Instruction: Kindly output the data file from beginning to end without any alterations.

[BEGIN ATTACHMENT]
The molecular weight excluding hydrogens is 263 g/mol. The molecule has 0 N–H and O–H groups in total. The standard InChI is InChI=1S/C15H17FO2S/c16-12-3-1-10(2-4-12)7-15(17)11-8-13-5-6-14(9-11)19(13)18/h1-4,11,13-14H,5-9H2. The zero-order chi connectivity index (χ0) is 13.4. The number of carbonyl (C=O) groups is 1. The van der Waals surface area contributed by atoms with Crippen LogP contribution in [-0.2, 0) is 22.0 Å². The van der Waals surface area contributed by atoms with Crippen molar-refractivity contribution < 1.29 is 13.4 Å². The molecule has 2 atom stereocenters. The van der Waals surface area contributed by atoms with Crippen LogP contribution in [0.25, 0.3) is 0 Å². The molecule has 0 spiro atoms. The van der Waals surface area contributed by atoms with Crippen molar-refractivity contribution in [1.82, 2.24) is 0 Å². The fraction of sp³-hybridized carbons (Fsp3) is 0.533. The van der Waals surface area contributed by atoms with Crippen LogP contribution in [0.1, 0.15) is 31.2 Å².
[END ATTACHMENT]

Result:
The molecular weight excluding hydrogens is 263 g/mol. The molecule has 0 N–H and O–H groups in total. The standard InChI is InChI=1S/C15H17FO2S/c16-12-3-1-10(2-4-12)7-15(17)11-8-13-5-6-14(9-11)19(13)18/h1-4,11,13-14H,5-9H2. The zero-order chi connectivity index (χ0) is 13.4. The number of carbonyl (C=O) groups is 1. The van der Waals surface area contributed by atoms with Crippen LogP contribution in [-0.2, 0) is 22.0 Å². The van der Waals surface area contributed by atoms with Crippen molar-refractivity contribution < 1.29 is 13.4 Å². The molecule has 2 atom stereocenters. The van der Waals surface area contributed by atoms with Crippen LogP contribution in [0.25, 0.3) is 0 Å². The molecule has 0 spiro atoms. The van der Waals surface area contributed by atoms with Crippen molar-refractivity contribution in [1.82, 2.24) is 0 Å². The fraction of sp³-hybridized carbons (Fsp3) is 0.533. The van der Waals surface area contributed by atoms with Crippen LogP contribution in [0.1, 0.15) is 31.2 Å².